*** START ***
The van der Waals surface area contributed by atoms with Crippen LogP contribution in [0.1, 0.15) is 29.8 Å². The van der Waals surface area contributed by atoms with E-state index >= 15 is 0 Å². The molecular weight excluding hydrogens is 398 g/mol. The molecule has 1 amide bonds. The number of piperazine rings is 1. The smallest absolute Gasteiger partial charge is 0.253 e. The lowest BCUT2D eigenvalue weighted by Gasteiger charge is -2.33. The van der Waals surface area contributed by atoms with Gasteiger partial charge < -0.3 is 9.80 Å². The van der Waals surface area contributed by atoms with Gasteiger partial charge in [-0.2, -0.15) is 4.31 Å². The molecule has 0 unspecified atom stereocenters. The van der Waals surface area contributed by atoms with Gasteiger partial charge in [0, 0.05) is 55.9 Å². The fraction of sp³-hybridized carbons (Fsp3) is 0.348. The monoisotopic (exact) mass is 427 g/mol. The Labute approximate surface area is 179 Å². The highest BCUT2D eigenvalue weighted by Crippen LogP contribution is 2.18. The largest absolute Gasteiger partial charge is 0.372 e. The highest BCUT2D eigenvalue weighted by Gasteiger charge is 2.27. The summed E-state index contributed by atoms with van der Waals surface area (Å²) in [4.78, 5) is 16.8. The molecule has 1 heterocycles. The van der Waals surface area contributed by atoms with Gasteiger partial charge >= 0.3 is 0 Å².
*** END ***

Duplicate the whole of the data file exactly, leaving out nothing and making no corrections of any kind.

The van der Waals surface area contributed by atoms with Crippen LogP contribution in [0.1, 0.15) is 29.8 Å². The van der Waals surface area contributed by atoms with E-state index >= 15 is 0 Å². The molecular weight excluding hydrogens is 398 g/mol. The molecule has 1 amide bonds. The number of piperazine rings is 1. The smallest absolute Gasteiger partial charge is 0.253 e. The lowest BCUT2D eigenvalue weighted by Gasteiger charge is -2.33. The van der Waals surface area contributed by atoms with Gasteiger partial charge < -0.3 is 9.80 Å². The van der Waals surface area contributed by atoms with Gasteiger partial charge in [-0.2, -0.15) is 4.31 Å². The molecule has 0 unspecified atom stereocenters. The van der Waals surface area contributed by atoms with Gasteiger partial charge in [0, 0.05) is 55.9 Å². The fraction of sp³-hybridized carbons (Fsp3) is 0.348. The monoisotopic (exact) mass is 427 g/mol. The Labute approximate surface area is 179 Å². The highest BCUT2D eigenvalue weighted by Crippen LogP contribution is 2.18. The largest absolute Gasteiger partial charge is 0.372 e. The highest BCUT2D eigenvalue weighted by Gasteiger charge is 2.27. The summed E-state index contributed by atoms with van der Waals surface area (Å²) in [4.78, 5) is 16.8. The molecule has 1 heterocycles. The van der Waals surface area contributed by atoms with Gasteiger partial charge >= 0.3 is 0 Å².